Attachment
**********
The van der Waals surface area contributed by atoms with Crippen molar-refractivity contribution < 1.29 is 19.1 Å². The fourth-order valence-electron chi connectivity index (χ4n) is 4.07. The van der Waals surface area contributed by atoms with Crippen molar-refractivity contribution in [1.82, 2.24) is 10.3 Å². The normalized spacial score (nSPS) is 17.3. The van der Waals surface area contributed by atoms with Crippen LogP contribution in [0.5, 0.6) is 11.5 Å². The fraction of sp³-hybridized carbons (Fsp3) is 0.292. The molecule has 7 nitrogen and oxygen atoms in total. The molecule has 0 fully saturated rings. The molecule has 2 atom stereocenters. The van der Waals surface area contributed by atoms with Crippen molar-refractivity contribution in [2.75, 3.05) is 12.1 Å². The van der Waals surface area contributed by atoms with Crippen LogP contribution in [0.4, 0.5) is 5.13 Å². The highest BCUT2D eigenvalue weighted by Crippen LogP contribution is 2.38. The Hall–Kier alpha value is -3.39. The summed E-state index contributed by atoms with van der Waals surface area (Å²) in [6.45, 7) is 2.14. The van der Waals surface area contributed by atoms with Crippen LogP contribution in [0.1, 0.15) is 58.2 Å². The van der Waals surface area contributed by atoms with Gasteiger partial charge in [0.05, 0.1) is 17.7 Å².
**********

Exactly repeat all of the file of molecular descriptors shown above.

The van der Waals surface area contributed by atoms with Crippen molar-refractivity contribution < 1.29 is 19.1 Å². The fourth-order valence-electron chi connectivity index (χ4n) is 4.07. The van der Waals surface area contributed by atoms with Crippen molar-refractivity contribution in [1.82, 2.24) is 10.3 Å². The normalized spacial score (nSPS) is 17.3. The van der Waals surface area contributed by atoms with Crippen LogP contribution in [0.5, 0.6) is 11.5 Å². The fraction of sp³-hybridized carbons (Fsp3) is 0.292. The molecule has 7 nitrogen and oxygen atoms in total. The molecule has 0 fully saturated rings. The molecule has 2 atom stereocenters. The van der Waals surface area contributed by atoms with Crippen molar-refractivity contribution in [2.75, 3.05) is 12.1 Å². The van der Waals surface area contributed by atoms with Crippen LogP contribution in [0.4, 0.5) is 5.13 Å². The highest BCUT2D eigenvalue weighted by Crippen LogP contribution is 2.38. The Hall–Kier alpha value is -3.39. The summed E-state index contributed by atoms with van der Waals surface area (Å²) in [6.45, 7) is 2.14. The van der Waals surface area contributed by atoms with Crippen LogP contribution in [0.1, 0.15) is 58.2 Å². The van der Waals surface area contributed by atoms with Gasteiger partial charge in [0.05, 0.1) is 17.7 Å².